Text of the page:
Sleep-Deprived People Make Risky Decisions

Sleep-Deprived People Make Risky Decisions

Mar 09


March 9, 2011

Original Link

A night of sleep deprivation leads to increased brain activity in brain regions that assess positive outcomes, while at the same time, this deprivation leads to decreased activation in the brain areas that process negative outcomes, say scientists at two Duke University medical schools.

In other words, trying to make decisions while sleep-deprived can lead to a case of optimism. Sleep-deprived individuals in the study tended to make choices that emphasized monetary gain, and were less likely to make choices that reduced loss.

“Even if someone makes very sound, risky financial decisions after a normal night of sleep, there is no guarantee that this same person will not expose you to untoward risk if sleep deprived,” said co-author Michael Chee, MD, senior author and professor at the Neurobehavioral Disorders Program at Duke-NUS in Singapore.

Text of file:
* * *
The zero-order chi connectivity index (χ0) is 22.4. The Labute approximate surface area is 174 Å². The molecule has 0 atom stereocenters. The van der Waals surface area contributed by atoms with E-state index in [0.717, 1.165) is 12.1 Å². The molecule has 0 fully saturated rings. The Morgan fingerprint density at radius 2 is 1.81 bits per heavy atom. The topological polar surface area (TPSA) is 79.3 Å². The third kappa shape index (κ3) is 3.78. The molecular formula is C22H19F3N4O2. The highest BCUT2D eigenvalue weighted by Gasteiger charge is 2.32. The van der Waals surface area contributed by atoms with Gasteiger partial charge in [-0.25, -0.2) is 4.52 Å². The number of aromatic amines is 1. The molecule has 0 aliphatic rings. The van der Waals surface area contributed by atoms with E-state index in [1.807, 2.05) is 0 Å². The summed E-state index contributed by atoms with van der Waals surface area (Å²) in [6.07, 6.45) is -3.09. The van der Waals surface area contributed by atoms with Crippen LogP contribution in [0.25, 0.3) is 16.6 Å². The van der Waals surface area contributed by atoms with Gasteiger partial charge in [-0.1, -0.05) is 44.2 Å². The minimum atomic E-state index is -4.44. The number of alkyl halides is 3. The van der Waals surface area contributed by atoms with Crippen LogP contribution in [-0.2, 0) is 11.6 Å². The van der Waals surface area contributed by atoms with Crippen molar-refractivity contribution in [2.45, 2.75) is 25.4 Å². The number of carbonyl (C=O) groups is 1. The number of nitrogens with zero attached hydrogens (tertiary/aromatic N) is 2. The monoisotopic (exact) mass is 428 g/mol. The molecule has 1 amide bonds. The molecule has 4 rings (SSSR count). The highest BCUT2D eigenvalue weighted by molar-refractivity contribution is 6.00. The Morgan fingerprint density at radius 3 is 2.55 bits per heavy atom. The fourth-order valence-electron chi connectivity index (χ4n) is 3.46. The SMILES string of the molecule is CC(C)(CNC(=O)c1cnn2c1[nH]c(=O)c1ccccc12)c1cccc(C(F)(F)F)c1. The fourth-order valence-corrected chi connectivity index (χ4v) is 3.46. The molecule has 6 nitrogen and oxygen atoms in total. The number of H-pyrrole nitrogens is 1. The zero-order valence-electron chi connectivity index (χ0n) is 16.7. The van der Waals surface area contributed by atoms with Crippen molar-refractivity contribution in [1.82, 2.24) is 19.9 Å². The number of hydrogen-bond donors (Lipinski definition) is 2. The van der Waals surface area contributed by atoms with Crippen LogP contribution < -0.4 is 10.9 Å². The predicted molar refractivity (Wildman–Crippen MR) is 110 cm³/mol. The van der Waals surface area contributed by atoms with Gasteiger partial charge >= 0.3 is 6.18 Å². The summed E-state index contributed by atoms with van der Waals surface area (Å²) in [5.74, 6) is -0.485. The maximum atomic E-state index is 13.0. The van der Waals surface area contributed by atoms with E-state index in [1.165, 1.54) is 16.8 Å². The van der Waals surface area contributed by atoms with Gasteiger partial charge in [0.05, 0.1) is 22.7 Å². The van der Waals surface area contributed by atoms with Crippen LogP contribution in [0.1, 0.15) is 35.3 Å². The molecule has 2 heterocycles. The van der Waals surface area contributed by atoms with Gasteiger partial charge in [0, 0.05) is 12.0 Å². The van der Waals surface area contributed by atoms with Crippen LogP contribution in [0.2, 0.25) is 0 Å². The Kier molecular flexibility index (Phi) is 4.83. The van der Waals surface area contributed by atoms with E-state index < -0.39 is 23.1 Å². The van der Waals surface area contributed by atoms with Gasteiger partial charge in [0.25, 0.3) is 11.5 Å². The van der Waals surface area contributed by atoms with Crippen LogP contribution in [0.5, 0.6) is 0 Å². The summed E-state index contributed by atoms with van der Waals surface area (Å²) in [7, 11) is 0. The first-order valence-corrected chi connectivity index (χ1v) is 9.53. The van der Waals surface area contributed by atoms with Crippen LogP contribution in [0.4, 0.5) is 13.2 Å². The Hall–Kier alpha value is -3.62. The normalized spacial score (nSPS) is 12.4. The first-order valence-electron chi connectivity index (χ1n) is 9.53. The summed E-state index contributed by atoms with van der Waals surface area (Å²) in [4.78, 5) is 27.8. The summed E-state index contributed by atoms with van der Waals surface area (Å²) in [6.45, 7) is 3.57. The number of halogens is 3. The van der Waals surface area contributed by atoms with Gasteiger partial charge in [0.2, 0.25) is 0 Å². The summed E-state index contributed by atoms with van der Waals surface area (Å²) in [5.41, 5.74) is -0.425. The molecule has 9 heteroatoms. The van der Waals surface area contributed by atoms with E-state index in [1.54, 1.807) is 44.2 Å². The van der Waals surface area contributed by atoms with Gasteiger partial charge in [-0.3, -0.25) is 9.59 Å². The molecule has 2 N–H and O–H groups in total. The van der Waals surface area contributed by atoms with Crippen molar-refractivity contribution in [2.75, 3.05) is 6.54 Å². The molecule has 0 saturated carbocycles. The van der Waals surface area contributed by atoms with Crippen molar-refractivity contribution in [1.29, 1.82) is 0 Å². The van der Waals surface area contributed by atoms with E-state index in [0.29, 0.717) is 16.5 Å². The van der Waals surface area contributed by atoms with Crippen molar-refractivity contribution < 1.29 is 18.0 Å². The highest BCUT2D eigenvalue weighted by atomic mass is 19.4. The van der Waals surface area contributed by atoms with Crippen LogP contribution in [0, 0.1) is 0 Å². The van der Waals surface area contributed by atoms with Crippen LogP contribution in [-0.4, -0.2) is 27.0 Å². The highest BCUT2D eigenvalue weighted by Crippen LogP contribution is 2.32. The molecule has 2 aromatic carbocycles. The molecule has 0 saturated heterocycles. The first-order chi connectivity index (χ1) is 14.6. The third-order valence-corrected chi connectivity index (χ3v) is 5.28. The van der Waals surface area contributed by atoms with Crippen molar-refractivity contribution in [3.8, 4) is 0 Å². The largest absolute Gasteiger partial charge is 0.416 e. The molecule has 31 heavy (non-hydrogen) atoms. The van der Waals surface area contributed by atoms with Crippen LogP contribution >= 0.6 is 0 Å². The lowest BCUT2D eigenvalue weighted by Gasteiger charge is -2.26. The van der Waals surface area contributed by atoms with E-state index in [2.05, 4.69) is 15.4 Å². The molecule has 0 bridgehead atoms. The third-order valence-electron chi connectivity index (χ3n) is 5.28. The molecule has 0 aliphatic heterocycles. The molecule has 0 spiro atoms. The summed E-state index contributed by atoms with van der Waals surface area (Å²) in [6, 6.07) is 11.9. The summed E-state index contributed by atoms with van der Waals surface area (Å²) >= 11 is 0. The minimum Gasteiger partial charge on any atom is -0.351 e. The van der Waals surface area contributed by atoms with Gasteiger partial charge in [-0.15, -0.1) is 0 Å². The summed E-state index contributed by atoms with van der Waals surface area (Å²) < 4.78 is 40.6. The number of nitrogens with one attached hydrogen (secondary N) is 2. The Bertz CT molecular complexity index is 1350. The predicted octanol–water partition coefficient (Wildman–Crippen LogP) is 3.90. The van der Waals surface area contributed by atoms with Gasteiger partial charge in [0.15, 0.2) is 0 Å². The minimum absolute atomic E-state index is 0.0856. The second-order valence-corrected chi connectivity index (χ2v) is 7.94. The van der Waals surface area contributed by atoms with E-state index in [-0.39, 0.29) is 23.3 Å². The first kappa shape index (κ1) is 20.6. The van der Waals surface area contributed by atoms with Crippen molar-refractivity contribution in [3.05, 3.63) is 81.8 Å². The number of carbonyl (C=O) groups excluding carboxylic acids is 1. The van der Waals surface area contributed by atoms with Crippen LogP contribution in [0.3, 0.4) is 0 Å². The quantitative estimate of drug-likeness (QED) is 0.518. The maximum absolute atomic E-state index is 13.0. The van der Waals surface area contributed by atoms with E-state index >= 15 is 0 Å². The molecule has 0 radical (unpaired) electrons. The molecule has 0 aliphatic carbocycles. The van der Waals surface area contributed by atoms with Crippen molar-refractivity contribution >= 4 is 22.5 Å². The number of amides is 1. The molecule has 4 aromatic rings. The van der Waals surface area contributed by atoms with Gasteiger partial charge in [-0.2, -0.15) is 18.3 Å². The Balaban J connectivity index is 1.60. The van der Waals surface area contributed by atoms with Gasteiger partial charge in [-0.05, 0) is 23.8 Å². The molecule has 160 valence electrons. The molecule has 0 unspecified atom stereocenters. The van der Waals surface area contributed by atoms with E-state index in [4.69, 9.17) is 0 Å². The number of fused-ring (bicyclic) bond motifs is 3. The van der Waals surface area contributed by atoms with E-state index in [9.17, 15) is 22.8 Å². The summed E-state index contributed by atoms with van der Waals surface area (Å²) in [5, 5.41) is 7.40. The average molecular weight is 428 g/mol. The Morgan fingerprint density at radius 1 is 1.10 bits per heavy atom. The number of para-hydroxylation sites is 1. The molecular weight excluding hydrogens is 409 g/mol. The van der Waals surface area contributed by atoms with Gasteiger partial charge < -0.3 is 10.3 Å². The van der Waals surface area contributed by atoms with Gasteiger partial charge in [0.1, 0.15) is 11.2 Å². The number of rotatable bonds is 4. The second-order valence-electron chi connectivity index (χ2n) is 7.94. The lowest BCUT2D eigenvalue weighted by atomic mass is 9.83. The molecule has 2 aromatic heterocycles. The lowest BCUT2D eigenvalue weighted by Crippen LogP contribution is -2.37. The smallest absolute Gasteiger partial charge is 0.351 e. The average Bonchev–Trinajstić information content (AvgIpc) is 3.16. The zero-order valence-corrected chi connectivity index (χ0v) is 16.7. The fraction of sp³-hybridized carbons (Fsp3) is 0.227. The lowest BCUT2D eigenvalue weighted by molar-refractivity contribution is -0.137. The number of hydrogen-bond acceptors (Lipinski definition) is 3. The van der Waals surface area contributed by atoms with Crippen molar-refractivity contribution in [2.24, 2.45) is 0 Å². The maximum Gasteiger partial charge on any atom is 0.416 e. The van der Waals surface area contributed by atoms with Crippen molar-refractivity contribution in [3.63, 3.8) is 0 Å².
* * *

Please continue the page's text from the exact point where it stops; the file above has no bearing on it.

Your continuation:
Co-author Scott Huettel, PhD noted that casinos often take steps to encourage risk-seeking behavior — providing free alcohol, flashy lights and sounds, and converting money into abstractions like chips or electronic credits.

Their work appears March 8 in the Journal of Neuroscience.

The study demonstrates that sleep deprivation can change the way the brain assesses economic value, independent of its effects on vigilant attention. It also shows that sleep deprivation increases sensitivity to positive rewards while diminishing sensitivity to negative consequences.


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